Julie Leung: Seedlings & Sprouts: Thanks to Doc Searls, I burned the soup..but it was worth it
Maybe good insight to Bill G's attitude (note: found Julie's site via Doc)
"Doc's piece impacted me enough that I am willing to reveal something I've been reluctant to write on this blog in the past. He begins with a critique of Microsoft's belief in the bell curve.
What's wrong here isn't simply the focus on Microsoft in a country where open source is a huge phenomenon. It's that both Tom and Microsoft continue to believe IQ tests are important ways to measure citizens in a flat world. Because if there's one thing the world is flattening fast, it's the old caste system we call The Bell Curve.
Although I've never worked at Microsoft, I may be able to understand part of the company's culture and values. Why? I attended the same high school founders Bill Gates and Paul Allen did. Lakeside was the only school where Bill G received a diploma, dropping out of Harvard after a year. It's been called the Ivy League high school of the west coast, or something similiar, and the brick-and-ivy campus in north Seattle as well as the tuition of close to $30k a year, only encourage the comparison. To survive the competitive admission process, kids must score well on exams and demonstrate talents.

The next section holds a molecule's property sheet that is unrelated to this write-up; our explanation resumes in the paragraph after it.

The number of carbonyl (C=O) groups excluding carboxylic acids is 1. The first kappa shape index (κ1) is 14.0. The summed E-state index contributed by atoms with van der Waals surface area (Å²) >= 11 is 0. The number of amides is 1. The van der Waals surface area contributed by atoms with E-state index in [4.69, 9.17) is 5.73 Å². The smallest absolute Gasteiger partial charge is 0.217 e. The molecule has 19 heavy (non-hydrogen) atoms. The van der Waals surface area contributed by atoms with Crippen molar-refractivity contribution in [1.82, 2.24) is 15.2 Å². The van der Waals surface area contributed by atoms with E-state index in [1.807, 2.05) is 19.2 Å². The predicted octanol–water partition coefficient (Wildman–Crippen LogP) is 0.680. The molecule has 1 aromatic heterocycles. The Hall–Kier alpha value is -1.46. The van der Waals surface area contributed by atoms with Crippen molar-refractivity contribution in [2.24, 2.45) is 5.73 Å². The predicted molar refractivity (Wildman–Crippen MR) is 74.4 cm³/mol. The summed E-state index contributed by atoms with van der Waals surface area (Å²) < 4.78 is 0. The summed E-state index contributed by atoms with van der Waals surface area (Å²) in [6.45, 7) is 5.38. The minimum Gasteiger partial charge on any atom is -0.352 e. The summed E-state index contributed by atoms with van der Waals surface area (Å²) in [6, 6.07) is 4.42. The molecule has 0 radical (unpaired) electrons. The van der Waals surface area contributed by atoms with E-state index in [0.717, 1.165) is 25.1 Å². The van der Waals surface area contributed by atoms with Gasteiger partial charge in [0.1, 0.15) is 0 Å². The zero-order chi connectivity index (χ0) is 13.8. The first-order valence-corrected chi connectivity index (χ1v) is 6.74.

a reputation and an identity
School shapes us. The reason I haven't mentioned Lakeside by name on this blog is because it has a reputation. My mom sent me there after years of frustration with public education, thinking it would be best for me. I wasn't a typical student: I commuted miles across towns each morning on metro buses and received loads of financial aid. Although I'm biased as an alum, I'd guess that Lakeside School has two prominent associations in people's minds: if you went to Lakeside, you must be wealthy and smart, in an elite way.
So Microsoft's use of IQ tests or emphasis on the word "smart" doesn't surprise me. Lakeside kids, which Gates and Allen still are somewhere inside, as we all are still children - can start attending the school in fifth grade, at age 10, and grow up in a culture where intelligence becomes identity. Why are we all at this school? Because we're smart. It's an identity that requires significant investment, both financial and otherwise, so it reinforces itself out of necessity.
I am thankful
Lakeside did provide me with a challenging academic education. Teachers at the school played important support roles in my life when I needed other adults to care for me. For those two factors I am grateful. The private school helped me survive adolescence, mentally and emotionally. I also became active as a runner on sports teams, developing physical abilities I wouldn't have discovered if had I stayed in a larger school.
But Lakeside is also a culture - or at least it was a culture - that emphasized the belief in the elite, rather than belief in everyone. With words the school may say otherwise, but de facto, by definition, it values intelligence that can be measured on tests, prizing and thereby preserving belief in the tip of the bell curve."